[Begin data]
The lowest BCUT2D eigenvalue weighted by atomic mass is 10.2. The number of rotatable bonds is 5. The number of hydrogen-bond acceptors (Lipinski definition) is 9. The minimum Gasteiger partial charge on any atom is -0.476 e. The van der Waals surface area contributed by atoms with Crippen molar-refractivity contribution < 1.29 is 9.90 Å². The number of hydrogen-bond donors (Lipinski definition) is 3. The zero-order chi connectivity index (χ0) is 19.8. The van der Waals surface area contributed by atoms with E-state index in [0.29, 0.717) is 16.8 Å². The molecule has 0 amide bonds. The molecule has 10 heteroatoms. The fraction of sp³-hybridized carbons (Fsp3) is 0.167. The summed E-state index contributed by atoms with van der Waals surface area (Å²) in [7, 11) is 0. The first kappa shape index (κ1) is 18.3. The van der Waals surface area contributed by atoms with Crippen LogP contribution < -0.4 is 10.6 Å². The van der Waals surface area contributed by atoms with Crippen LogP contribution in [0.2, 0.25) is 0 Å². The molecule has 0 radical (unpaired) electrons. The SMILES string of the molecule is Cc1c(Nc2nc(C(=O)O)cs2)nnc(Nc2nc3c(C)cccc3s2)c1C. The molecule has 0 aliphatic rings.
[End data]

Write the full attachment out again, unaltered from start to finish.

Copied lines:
The lowest BCUT2D eigenvalue weighted by atomic mass is 10.2. The number of rotatable bonds is 5. The number of hydrogen-bond acceptors (Lipinski definition) is 9. The minimum Gasteiger partial charge on any atom is -0.476 e. The van der Waals surface area contributed by atoms with Crippen molar-refractivity contribution < 1.29 is 9.90 Å². The number of hydrogen-bond donors (Lipinski definition) is 3. The zero-order chi connectivity index (χ0) is 19.8. The van der Waals surface area contributed by atoms with E-state index in [0.29, 0.717) is 16.8 Å². The molecule has 0 amide bonds. The molecule has 10 heteroatoms. The fraction of sp³-hybridized carbons (Fsp3) is 0.167. The summed E-state index contributed by atoms with van der Waals surface area (Å²) in [7, 11) is 0. The first kappa shape index (κ1) is 18.3. The van der Waals surface area contributed by atoms with Crippen LogP contribution < -0.4 is 10.6 Å². The van der Waals surface area contributed by atoms with Crippen LogP contribution in [0.2, 0.25) is 0 Å². The molecule has 0 radical (unpaired) electrons. The SMILES string of the molecule is Cc1c(Nc2nc(C(=O)O)cs2)nnc(Nc2nc3c(C)cccc3s2)c1C. The molecule has 0 aliphatic rings.